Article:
Russian-backed rebels in eastern Ukraine have accused Kyiv government forces of firing artillery and mortars in three incidents on Friday, the Interfax news agency reported.
Kyiv and the rebels blamed each other for escalating tensions after artillery and mortar attacks on Thursday, prompting fears that Russia, which has massed over 100,000 troops near Ukraine's borders, could get involved.
The Kremlin said on Thursday it was "deeply concerned" with the flare-up in Ukraine and was watching the situation closely. The United States said Russia was looking for a pretext for war.
According to the Interfax report, the self-proclaimed Donetsk People's Republic said the shelling targeted the Petrivske village in the breakaway region at 5:30 a.m. (3:30 a.m. GMT). Another self-proclaimed rebel republic, Luhansk, reported two incidents of mortar fire Friday morning.
Meanwhile, the Ukrainian military has recorded 60 cease-fire violations by pro-Russian separatists over the past 24 hours, it said on Friday, with one soldier injured. In a report, the military said separatists opened fire on more than 10 settlements, using heavy artillery, mortars and a tank.
Kyiv and the pro-Russian separatists have been at war for eight years and the cease-fire between the sides is routinely violated, but the intensity of fighting increased notably this week.
U.S. President Joe Biden on Thursday said Russia is preparing a pretext to justify a possible attack on Ukraine, whose ambition to one day join the NATO military alliance has angered Moscow.
In Europe's biggest security crisis in decades, Russia has massed troops, tanks and heavy weapons on Ukraine's borders and demanded assurances that Kyiv never join NATO, something the Ukrainian government has refused to do.
Even so, Russia says it has no intention to invade Ukraine and accuses the West of hysteria over its military build-up, saying some of its troops have returned to bases.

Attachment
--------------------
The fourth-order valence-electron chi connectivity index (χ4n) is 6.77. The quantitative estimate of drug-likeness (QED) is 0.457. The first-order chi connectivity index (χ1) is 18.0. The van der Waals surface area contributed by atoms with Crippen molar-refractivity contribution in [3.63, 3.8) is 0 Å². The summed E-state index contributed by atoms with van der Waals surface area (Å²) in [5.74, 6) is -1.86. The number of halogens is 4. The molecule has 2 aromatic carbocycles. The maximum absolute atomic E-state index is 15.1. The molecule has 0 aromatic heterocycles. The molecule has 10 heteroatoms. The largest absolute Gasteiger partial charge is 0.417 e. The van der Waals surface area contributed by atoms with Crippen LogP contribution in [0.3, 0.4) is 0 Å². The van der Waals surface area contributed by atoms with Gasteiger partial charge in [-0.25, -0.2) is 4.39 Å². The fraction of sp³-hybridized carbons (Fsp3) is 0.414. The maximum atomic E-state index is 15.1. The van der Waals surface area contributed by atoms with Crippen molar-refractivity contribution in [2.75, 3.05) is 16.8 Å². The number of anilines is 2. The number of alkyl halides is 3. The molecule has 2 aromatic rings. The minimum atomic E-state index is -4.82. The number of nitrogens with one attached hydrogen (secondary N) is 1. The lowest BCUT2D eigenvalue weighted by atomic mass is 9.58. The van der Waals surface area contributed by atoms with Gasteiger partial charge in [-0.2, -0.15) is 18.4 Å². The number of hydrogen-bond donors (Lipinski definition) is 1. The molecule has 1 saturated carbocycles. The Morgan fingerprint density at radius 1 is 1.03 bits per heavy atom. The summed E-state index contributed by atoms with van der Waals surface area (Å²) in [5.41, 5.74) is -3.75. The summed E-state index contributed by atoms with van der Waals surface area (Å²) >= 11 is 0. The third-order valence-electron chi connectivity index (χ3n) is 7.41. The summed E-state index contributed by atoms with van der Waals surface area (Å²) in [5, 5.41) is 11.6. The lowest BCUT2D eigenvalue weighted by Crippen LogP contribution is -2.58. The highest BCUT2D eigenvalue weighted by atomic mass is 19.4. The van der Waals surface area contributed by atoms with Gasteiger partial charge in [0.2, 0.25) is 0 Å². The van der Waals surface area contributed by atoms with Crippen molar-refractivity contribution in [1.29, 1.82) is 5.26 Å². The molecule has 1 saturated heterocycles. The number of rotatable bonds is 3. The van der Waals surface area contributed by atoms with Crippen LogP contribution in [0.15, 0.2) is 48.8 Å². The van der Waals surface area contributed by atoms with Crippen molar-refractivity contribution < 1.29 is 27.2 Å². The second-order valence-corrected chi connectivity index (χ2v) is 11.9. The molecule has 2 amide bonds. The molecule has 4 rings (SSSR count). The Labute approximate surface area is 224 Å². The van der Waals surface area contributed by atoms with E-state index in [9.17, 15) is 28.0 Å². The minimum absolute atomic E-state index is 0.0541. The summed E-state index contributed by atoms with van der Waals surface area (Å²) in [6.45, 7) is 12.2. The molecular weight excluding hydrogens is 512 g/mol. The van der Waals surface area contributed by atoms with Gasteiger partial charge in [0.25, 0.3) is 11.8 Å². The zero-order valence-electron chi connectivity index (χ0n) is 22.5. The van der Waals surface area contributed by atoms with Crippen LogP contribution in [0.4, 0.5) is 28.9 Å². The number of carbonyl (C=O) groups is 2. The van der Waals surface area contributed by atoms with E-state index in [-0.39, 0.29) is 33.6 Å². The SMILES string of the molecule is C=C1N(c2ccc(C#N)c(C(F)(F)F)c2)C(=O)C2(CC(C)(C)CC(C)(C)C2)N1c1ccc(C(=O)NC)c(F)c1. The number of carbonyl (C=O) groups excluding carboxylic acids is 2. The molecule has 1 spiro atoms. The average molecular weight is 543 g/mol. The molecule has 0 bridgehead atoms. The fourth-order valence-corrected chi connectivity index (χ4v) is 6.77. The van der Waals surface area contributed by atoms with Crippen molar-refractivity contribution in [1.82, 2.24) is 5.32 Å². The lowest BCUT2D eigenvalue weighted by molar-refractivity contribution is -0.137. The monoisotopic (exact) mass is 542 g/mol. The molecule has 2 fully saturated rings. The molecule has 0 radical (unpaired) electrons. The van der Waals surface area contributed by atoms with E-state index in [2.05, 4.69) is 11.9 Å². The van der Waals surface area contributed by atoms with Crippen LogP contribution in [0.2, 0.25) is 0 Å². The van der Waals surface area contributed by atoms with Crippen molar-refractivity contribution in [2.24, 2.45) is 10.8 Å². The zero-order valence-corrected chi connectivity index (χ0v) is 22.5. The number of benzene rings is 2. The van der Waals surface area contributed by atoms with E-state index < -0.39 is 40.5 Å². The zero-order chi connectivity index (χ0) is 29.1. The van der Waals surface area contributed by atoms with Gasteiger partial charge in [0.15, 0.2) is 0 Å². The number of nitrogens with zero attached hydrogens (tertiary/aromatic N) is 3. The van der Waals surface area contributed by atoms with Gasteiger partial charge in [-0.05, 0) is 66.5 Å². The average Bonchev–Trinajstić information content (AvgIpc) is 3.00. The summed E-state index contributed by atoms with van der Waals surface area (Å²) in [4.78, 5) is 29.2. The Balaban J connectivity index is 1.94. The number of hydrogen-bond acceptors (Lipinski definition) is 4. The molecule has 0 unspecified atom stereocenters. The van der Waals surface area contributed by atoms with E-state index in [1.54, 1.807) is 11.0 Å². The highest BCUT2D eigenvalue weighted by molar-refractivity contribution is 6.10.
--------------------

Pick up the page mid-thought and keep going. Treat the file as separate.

Interfax news agency cited Russia's defense ministry as saying on Friday that several Russian mechanized infantry units had returned to their bases in the regions of Dagestan and Chechnya after completing drills in Crimea.
Interfax also cited the ministry as saying that a train loaded with tanks had departed an undisclosed location to return to their base in the Nizhny Novgorod province. TASS news agency carried a similar report about troops returning to their base.
Western leaders however say Russia remains capable of launching an invasion at any time.
"We have reason to believe they are engaged in a false flag operation to have an excuse to go in," Biden told reporters at the White House on Thursday. "Every indication we have is they're prepared to go into Ukraine and attack Ukraine."
Diplomatic efforts will continue on Friday when Biden hosts a call with the leaders of Canada, France, Germany, Italy, Poland, Romania, Britain, the European Union and NATO.
U.S. Secretary of State Antony Blinken will meet counterparts at the Munich Security Conference. He will also discuss the crisis late next week with Russian Foreign Minister Sergei Lavrov, the State Department said.
Washington said it would respond to Moscow's "unprovoked" move to expel U.S. Deputy Chief of Mission Bart Gorman. Russian diplomats who have stayed longer than three years must leave the United States, while Moscow is giving U.S. diplomats less time, a State Department spokesperson said.